The beginning of “Finding Dory” suffers a bit from a case of “Sequelitis,” as the movie tries to shoehorn in a reprisal of past characters while introducing a similar narrative structure that feels overly calculated. Once it gets going, though, the film is charming enough – especially for kids – offering often mild laughs and a still appealing set of characters, with the addition of Hank, a virtual shape-shifting octopus who just wants to head off for the safe confines of an aquarium…in Cleveland.
Beautifully animated, “Finding Dory” nevertheless, and understandably, lacks the inspiration of “Nemo.” It’s not nearly as funny and the film has a handful of climaxes that comprise nearly its entire second half – yet it’s still good-natured fun. In a summer of mostly disposable releases, that’s enough to keep it afloat.
Disney’s gorgeous Blu-Ray boasts a flawless 1080p (1.85) transfer that’s every bit as detailed and colorful as you’d expect. 7.1 DTS MA sound and a slew of extras are highlighted by the marvelous short “Piper” which preceded the film in theaters, plus the short “Marine Life Interviews,” deleted scenes, short featurettes, a Digital HD copy and DVD as well.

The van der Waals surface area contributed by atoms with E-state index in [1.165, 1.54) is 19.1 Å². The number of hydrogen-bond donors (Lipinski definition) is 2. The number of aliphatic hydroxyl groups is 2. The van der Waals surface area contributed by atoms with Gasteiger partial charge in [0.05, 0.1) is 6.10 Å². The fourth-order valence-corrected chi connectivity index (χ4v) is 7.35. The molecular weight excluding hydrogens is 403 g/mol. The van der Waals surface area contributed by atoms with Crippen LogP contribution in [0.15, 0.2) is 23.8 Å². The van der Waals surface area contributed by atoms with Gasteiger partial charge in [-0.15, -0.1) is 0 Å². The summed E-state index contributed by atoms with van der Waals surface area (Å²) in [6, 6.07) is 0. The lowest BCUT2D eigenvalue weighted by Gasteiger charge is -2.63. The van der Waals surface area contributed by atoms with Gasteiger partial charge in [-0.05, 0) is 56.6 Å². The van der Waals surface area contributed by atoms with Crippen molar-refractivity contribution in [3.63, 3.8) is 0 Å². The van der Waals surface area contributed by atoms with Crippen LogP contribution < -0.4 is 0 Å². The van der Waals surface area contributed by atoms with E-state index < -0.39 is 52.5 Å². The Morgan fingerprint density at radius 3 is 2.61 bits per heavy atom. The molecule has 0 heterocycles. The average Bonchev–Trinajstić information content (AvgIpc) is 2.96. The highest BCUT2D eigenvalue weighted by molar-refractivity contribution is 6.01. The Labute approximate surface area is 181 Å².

TO LIVE AND DIE IN L.A. Blu-Ray (**½, 116 mins., 1985, R; Shout Factory): Competent though a bit unremarkable until its razzle-dazzle, car chase sequence, William Friedkin’s “To Live and Die in L.A.” has been remastered in a Shout Select Blu-Ray edition that includes the debut of a new 4K derived transfer.
William Petersen, who finally received the recognition on series TV (thanks to “CSI”) that was long overdue him, stars as a Federal agent who’s gone over the edge. Willem Dafoe plays a counterfeiter that Petersen is pursuing by any means necessary in Friedkin’s thriller, scripted by the director and Gerald Petievich from his novel.